1.2.5 Attack. Requires expenditure of an active blow; a second blow (which may be reactive) must also be expended for attacks with a heavy weapon. Only alert characters may select this option for melee attacks, and only unalert characters may select this option for thrown and missile attacks. Melee attacks may be parried by the target of the attack or by any alert characters within range of the attacker; each parrying character must expend a blow (which may be a reactive blow) for the parry. See the descriptions of the weapon attack and parry skills for the effects of skill on combat.
If an attack misses, return to initiative resolution (section 1.1) rather than continuing with the attack procedure.
184.108.40.206 The player of the attacking character rolls a hit roll on two dice (normally 2D10) and uses the following procedure:
220.127.116.11.1 If a one is rolled on each die, the player rolls a D20 and consults the gamesmaster. The attack misses.
18.104.22.168.2 If a ten is rolled on each die, the player rolls a D20 and consults the gamesmaster. The attack hits; go to section 22.214.171.124.
126.96.36.199.3 If the target of the attack is not alert or is fallen, double the 2D10 hit roll (partial surprise); if the target is stationary and unconscious, or stationary and inanimate, triple the 2D10 hit roll instead (full surprise). Add the target's AC, including the first modifier (which is normally negative, and thus has the effect of decreasing the hit chance; parries and shields affect this modifier). Subtract the number of preparations applicable to the attack.
If the result exceeds the number required by the character to hit with the weapon, the attack hits. If the result equals the required number, the attack hits and a D100 breakage check is made for the attacking weapon and each parrying weapon; if there was no parry or all parrying weapons break, a D100 breakage check is rolled for any shield the target has. If the result is exactly one less than the required number, the attack misses, a D100 breakage check is rolled for the attacking weapon, and any parrying the attack roll a D100 and consult the gamesmaster. If the attack is less than the required number by more than one, it misses.
To make a breakage check, add one to the number of preparations applicable to the attack, add one if the attacker's ST is 15-16, add 2 if the attacker's ST is 17 or greater, subtract 1 if the attacker's ST is 3 or less, and multiply by the weapon's breakage number; if the D100 roll does not exceed this number, the weapon breaks. Check with the gamesmaster before resolving the attack if the modified breakage number would exceed 100.
188.8.131.52 The player rolls a D12. If the target is stationary and unconscious, or stationary and inanimate, double the D12 roll (full surprise). Subtract the target's second AC Modifier and add the number of preparations applicable to the attack. If the result equals or exceeds the critical number required for the target's AC, the hit is critical.
184.108.40.206 The player rolls damage as specified for the weapon, adding two for each preparation applicable to the attack. The target's EN is reduced by this number. If the hit is critical, the target's BD is also reduced by this number. If the original damage roll is also the maximum possible, or within one of the maximum possible for a heavy weapon, and the unmodified critical roll was even for a light weapon, the attacker rolls a D20 and consults the gamesmaster.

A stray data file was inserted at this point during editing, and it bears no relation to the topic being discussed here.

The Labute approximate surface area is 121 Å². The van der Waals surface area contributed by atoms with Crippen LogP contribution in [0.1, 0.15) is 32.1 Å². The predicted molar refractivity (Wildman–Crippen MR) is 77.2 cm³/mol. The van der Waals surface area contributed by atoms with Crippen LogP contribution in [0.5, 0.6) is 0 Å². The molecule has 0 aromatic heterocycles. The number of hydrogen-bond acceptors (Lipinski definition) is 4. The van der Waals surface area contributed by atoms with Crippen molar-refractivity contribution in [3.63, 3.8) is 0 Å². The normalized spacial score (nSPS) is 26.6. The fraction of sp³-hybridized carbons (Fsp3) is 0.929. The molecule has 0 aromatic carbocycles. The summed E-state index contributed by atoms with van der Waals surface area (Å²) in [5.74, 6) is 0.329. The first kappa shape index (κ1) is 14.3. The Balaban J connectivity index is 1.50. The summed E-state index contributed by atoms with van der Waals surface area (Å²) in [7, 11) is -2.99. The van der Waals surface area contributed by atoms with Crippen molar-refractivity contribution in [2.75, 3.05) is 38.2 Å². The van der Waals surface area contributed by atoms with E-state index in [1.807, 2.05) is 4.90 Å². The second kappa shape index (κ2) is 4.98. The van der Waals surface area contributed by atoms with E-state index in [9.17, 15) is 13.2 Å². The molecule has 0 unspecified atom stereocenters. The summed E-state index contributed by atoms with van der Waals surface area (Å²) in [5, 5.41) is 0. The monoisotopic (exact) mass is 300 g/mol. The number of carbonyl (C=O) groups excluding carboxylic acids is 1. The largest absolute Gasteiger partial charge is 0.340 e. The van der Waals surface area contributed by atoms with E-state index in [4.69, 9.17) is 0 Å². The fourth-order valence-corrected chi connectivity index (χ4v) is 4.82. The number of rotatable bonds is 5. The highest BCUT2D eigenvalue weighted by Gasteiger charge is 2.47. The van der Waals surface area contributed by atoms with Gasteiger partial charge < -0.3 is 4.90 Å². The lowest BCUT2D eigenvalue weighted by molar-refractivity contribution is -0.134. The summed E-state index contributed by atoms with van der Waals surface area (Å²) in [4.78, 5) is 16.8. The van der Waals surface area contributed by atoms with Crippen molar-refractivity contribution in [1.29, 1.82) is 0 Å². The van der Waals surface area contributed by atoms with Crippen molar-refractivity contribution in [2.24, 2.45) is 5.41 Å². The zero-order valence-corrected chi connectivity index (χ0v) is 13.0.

2. Noncombat Phase
2.1. Characters who did not expend blows or EN in the combat phase (1.-2.) can choose a noncombat option. Alert characters cease to be alert when using a noncombat option (this currently only applies to 3.1). Noncombat actions are selected secretly and simultaneously. Some of the options available are as follows:
2.1.1 Rest. Recover the lesser of the hourly recovery rate and one less than the EN expended during the previous round.
2.1.2 Cast spell. Cannot be used if alert.
2.1.3 Adjust armor. Cannot be used if alert. Don armor if not already worn; reduces ENC of the armor by WT/2, not to go below a minimum of half the basic armor ENC.
2.2 Noncombat actions are resolved. The effects of noncombat options are considered to take effect simultaneously, and thus do not generally affect the execution of other options.
3. Movement Phase
Characters may cease to be alert; any characters may move. Alert characters can react to others' movement and are limited to half the normal movement distance; characters who performed a noncombat action during the round are limited to half the normal movement distance and cannot react to others' movement. After any halving, movement is reduced by 1" per blow expended, but cannot go below 0. A character can stop, optionally becoming alert, at any time during movement, and can immediately execute an option, 'borrowing' blows from the next round's allowance.
Normally the above movement rules, combined with gamesmaster adjudication, are adequate. If more detailed rules are required use the following 'trace' system, which avoids issues about what happens when two characters both attempt to react to each others' movement:
3.1 All chracters simultaneously determine a movement 'trace' with a length equal to their available movement speed, after adjusting as above for alterness, noncombat actions and blows, as above. A character who wishes to chase another character loses 2" of movement and must draw a trace to that other character's starting location; thereafter, the chasing character's trace is considered to follow that of the character being chased up to the point where one of the characters' movement distance is exhausted.
3.2 All traces are revealed. The following steps are then followed until all characters' movement is resolved:
3.2.1 All characters who have not yet ended movement determine where they would end their movement along their remaining trace if no other character ended movement first. The character or characters selecting an end point after the smallest fraction of their remaining traces end movement at those points; characters who have not yet ended their movement are moved through the same fraction of their remaining traces.
3.2.2 The characters who just ended movement can immediately execute an attack against any character who has not yet ended movement, or alternatively execute an option other than an attack, 'borrowing' blows from the next round's allowance, using the procedure in 1.2 above.
3.2.3 If there are characters who have not yet ended movement, return to 3.2.1.
The detailed trace system should generally be considered a GM tool for adjudicating movement in difficult situations, rather than a mechanic for the players to follow. Thus, the GM should be flexible, accepting orders like "end my trace when I get to within weapon reach of so-and-so" for determining endpoints.